The Berlin Wall was a concrete barrier built in 1961 by the German Democratic Republic (GDR, East Germany) that divided Berlin into East and West. The wall was built as a response to the large number of East Germans fleeing to West Germany through the more permeable border between East and West Berlin. The wall was 27 miles long, and it was protected with barbed wire, attack dogs, and 55,000 landmines.
During the night of August 13, 1961, the GDR began building fences to seal off entry points between East Berlin and the western part of the city. Residents on both sides of the new border were stunned. Over the years, about 5,000 people made successful escapes crossing the wall, while at least 140 died while trying to cross it.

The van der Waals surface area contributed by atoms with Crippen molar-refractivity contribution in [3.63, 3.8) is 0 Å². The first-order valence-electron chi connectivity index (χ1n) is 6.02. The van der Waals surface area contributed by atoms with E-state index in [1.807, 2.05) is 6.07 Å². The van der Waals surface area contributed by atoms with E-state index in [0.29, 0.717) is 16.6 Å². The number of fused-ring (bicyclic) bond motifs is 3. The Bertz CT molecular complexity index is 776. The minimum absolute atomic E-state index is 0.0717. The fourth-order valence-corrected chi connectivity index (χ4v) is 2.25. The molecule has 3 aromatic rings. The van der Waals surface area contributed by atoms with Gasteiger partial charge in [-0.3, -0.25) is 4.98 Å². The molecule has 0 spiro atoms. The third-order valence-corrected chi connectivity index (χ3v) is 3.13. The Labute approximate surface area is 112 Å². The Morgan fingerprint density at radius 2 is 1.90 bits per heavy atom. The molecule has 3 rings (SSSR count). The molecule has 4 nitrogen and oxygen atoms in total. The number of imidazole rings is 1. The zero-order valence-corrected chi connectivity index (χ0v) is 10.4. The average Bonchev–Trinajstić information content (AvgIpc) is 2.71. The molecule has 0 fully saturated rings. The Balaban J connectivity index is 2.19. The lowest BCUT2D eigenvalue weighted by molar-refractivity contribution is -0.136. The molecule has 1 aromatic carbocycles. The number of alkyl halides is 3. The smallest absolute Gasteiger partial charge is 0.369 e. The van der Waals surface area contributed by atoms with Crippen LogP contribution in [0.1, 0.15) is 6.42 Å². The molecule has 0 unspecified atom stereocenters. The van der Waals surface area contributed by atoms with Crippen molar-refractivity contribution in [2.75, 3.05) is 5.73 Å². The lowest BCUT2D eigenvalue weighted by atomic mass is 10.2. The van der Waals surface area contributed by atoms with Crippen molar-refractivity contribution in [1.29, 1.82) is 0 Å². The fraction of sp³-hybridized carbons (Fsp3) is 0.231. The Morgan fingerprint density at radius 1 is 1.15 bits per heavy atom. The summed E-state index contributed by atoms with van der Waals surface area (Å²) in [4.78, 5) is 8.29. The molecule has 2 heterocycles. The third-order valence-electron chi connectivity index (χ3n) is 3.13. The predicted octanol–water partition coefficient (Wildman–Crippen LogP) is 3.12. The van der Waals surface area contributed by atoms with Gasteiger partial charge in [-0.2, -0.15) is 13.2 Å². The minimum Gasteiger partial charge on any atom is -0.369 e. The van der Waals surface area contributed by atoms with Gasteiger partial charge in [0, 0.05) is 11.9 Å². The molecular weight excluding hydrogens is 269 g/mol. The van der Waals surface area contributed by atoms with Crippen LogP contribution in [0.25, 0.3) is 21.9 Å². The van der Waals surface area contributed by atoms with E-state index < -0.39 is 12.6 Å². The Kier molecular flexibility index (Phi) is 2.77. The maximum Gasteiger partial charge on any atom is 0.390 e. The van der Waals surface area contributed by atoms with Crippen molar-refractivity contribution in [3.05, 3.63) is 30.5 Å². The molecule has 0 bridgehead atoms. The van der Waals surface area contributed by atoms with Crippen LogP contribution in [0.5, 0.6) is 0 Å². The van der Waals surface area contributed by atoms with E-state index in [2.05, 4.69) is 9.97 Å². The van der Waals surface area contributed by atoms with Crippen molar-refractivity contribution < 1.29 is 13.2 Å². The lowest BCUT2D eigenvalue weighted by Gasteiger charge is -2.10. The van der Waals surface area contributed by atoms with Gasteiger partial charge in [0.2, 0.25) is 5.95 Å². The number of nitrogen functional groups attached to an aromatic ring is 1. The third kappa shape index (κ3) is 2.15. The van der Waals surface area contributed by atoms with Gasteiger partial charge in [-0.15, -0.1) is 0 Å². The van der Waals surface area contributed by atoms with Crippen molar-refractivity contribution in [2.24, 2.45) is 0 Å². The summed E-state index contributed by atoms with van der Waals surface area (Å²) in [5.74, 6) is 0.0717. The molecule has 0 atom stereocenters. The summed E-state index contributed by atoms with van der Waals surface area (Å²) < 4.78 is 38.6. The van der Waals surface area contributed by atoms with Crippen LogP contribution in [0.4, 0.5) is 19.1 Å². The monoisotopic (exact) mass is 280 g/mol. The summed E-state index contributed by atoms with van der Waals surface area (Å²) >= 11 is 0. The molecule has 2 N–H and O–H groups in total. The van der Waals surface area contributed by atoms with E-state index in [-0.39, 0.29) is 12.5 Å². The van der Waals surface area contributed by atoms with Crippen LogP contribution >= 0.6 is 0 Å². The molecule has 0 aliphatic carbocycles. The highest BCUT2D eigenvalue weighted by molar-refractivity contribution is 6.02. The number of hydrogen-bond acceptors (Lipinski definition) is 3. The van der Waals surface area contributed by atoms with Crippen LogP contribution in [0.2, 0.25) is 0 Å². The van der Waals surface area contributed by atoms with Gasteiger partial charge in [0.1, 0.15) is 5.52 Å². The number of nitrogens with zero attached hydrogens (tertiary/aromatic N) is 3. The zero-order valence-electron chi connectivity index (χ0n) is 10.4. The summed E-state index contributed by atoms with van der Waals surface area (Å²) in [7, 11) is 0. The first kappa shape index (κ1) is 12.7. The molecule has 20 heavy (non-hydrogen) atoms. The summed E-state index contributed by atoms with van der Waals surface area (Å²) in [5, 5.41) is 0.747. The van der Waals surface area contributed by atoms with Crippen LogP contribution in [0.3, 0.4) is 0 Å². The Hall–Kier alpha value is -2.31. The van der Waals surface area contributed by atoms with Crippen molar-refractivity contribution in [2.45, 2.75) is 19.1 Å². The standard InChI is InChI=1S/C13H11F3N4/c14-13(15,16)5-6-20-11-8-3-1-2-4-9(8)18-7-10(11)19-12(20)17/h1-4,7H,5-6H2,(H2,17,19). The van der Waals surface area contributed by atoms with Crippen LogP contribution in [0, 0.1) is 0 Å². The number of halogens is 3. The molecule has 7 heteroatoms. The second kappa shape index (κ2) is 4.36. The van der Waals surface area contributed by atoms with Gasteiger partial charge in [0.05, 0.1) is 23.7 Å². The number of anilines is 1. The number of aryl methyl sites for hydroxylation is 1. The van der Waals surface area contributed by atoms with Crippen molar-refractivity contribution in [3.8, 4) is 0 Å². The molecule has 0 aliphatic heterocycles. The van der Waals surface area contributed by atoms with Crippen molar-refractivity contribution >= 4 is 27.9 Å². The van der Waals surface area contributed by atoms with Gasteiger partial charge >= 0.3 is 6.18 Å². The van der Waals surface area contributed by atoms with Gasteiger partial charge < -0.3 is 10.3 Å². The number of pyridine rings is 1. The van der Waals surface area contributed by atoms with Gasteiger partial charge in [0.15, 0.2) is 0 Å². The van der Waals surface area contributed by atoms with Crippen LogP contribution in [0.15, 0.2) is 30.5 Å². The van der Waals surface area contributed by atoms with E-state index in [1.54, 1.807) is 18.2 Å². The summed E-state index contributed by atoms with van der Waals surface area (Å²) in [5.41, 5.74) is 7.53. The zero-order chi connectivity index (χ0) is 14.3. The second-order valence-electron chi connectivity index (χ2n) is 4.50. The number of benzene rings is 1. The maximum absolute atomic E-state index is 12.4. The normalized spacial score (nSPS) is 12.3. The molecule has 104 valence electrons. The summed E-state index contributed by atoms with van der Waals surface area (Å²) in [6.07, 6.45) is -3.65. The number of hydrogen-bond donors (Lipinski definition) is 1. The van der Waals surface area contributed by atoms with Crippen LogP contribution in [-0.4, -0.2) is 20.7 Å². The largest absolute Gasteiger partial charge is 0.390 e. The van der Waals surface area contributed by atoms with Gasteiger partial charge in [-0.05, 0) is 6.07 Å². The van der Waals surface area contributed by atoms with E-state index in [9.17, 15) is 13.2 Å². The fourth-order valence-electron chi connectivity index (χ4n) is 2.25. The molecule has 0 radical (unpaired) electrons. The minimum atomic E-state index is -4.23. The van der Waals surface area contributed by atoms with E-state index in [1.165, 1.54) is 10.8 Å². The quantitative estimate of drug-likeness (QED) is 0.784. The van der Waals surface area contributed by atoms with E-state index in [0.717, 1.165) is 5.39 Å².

The Berlin Wall stood for 28 years, until a massive democratic movement brought down the wall and the GDR, signaling the end of the Cold War.
The wall became a symbol of the Cold War . By 1989, many East Germans had had enough and they held a series of mass demonstrations demanding democracy. On November 9, 1989, the East Berlin Communist Party announced travel reforms in response to the protests. Thousands of East Berliners flooded toward border crossings along the Wall. The confused guards eventually opened the gates. West Berliners met them in a jubilant welcome, and the people began to tear down by hand. Less than a month later, the GDR collapsed. In 1990, Germany reunified.
Source: Why the Berlin Wall rose—and how it fell
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